If the gas detector 48 is of the type referenced above, there is no need to measure the flow rate of vapor in the conduit 46 and a reading of the concentration of the composition to be measured, such as hydrogen sulfide, is taken. These readings can be arbitrary numbers since an incremental change in the reading of the gas detector 48 is used as the basis for determining the concentration of the composition to be measured in the liquid flow stream. Assume that the initial reading is 100 units. Now, if the source of a substance whose initial concentration is to be measured, such as hydrogen sulfide, is admitted to the pump 18 through the bubble counter 56 at a known rate, say a weight equivalent of ten parts per million based on the flow rate of the liquid flowstream, this rate is allowed to flow to the pump 18 until equilibrium conditions are reached in the conduit 28, the chamber 32, the conduit 46 and the gas detector 48.
At this point a second reading is established by the detector device 48, for example, a reading of 120 units, indicating an increase in the concentration of hydrogen sulfide gas in the recirculating vapor flowstream. If a reading of the gas detector device 48 indicates an incremental change of twenty units for ten parts per million then the gas detector device measures gas concentrations at the rate of two units per part per million and if the original reading was 100 units then the concentration of the fluid being measured in the liquid flowstream initially is 100 units divided by two units per part per million or 50 parts per million.
Accordingly, using the foregoing process and system, as described, the concentration of a substance such as hydrogen sulfide in a liquid such as a liquid hydrogen may be determined by measuring the concentration of the substance to be measured in a vapor flowstream which is in equilibrium with the liquid itself. Moreover. With the system and method described herein none of the substance to be measured leaves the system as a gas or vapor. Consequently, this type of detection method and system is advantageous for use with toxic substances such as hydrogen sulfide.
Those skilled in the art will recognize that the pump means 18 may be replaced by another type of pump which is capable of mixing a gas with the liquid flowstream from both the recirculating vapor stream and the source of a gas whose incremental change in the flowstream is to be measured. However, the eductor or jet type pump 18 is particularly advantageous in that it may be used to induce the flow of vapor through the recirculating circuit and from the substance source using the liquid being measured itself. Moreover, the eductor or jet type pump also promotes thorough mixing of the gas or vapor with the liquid to more readily establish the equilibrium condition in the chamber 32. Still further, the vapor recirculation system simplifies the calculation of the incremental change in liquid concentration of the substance to be measured caused by the addition of the calibrating vapor, which vapor leaves the system only when dissolved in liquid. This compares favorably with systems where the concentration of the substance to be measured in the liquid changes from the system inlet to outlet.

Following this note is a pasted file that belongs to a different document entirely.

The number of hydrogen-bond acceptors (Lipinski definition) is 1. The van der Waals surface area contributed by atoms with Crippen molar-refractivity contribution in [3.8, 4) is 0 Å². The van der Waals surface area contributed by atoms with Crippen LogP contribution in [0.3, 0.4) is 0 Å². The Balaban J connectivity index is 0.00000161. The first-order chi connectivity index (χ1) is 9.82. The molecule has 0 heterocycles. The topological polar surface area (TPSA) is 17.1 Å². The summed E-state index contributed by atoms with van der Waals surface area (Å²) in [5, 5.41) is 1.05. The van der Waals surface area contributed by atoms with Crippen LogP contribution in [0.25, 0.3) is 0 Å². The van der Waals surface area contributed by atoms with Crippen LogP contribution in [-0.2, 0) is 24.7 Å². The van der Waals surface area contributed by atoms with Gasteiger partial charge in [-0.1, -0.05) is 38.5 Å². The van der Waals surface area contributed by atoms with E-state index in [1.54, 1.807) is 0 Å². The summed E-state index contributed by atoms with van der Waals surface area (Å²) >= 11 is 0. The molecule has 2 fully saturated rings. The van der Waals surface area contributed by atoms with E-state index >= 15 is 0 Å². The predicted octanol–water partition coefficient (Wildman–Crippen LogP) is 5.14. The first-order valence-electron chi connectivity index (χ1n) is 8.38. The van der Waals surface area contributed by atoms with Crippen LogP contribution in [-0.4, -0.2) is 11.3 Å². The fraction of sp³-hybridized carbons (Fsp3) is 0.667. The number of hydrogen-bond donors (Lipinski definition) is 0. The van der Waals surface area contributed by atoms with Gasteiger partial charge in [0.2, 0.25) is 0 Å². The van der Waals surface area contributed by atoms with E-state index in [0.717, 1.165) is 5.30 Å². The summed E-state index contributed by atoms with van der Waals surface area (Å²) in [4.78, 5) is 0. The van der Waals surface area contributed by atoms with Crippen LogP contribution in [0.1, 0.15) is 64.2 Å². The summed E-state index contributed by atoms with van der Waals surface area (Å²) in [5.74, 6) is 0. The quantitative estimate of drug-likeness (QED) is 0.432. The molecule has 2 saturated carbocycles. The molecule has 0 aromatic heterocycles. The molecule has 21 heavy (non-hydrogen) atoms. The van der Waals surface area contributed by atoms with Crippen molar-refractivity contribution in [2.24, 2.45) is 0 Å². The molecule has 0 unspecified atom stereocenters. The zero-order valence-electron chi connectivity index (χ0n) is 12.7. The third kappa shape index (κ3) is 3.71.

As previously mentioned, the gas detector device 48 may be of a type commercially available and the bubble counter 56 may also be of a type commercially available or merely, as shown, a closed glass tube or vessel 57 at least partially filled with a liquid and into which a gas discharge tube 59 projects whereby bubbles 61 of measured size and condition may be counted as the flow of gas through the device is controlled by the valve 54.
Although a preferred method and system of the present invention have been described in detail herein, those skilled in the art will recognize that various substitutions and modifications may be made to the invention without departing from the scope and spirit of the appended claims.
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|U.S. Classification||436/174, 422/68.1, 436/52, 428/81|
|Cooperative Classification||G01N33/287, Y10T436/25, Y10T436/117497|
|Jul 19, 1988||AS||Assignment|
Owner name: ATLANTIC RICHFIELD COMPANY, LOS ANGELES, CA, A COR
Free format text: ASSIGNMENT OF ASSIGNORS INTEREST.;ASSIGNORS:BAILLIE, LLOYD A.;HSU, FRANK H.;REEL/FRAME:004918/0738
Effective date: 19880509
|Jun 14, 1993||FPAY||Fee payment|
Year of fee payment: 4
|Feb 13, 1998||REMI||Maintenance fee reminder mailed|
|Apr 12, 1998||LAPS||Lapse for failure to pay maintenance fees|
|Jun 23, 1998||FP||Expired due to failure to pay maintenance fee|
Effective date: 19980415